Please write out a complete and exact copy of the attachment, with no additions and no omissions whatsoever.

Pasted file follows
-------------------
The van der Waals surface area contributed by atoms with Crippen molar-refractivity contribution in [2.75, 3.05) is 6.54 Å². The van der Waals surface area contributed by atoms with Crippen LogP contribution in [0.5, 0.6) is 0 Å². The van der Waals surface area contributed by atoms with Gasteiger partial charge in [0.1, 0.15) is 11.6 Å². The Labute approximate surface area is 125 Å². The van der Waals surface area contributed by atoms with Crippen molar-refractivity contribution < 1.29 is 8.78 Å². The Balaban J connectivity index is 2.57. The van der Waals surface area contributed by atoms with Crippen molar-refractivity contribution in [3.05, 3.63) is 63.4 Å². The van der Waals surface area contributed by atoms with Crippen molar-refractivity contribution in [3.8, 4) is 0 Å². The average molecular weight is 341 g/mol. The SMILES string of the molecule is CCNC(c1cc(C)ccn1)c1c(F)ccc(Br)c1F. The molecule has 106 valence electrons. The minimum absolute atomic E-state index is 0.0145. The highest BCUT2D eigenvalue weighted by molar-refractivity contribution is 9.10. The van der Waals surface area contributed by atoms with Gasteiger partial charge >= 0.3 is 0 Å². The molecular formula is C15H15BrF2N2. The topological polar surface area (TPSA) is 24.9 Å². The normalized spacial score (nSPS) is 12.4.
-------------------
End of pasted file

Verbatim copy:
The van der Waals surface area contributed by atoms with Crippen molar-refractivity contribution in [2.75, 3.05) is 6.54 Å². The van der Waals surface area contributed by atoms with Crippen LogP contribution in [0.5, 0.6) is 0 Å². The van der Waals surface area contributed by atoms with Gasteiger partial charge in [0.1, 0.15) is 11.6 Å². The Labute approximate surface area is 125 Å². The van der Waals surface area contributed by atoms with Crippen molar-refractivity contribution < 1.29 is 8.78 Å². The Balaban J connectivity index is 2.57. The van der Waals surface area contributed by atoms with Crippen molar-refractivity contribution in [3.05, 3.63) is 63.4 Å². The van der Waals surface area contributed by atoms with Crippen molar-refractivity contribution in [3.8, 4) is 0 Å². The average molecular weight is 341 g/mol. The SMILES string of the molecule is CCNC(c1cc(C)ccn1)c1c(F)ccc(Br)c1F. The molecule has 106 valence electrons. The minimum absolute atomic E-state index is 0.0145. The highest BCUT2D eigenvalue weighted by molar-refractivity contribution is 9.10. The van der Waals surface area contributed by atoms with Gasteiger partial charge >= 0.3 is 0 Å². The molecular formula is C15H15BrF2N2. The topological polar surface area (TPSA) is 24.9 Å². The normalized spacial score (nSPS) is 12.4.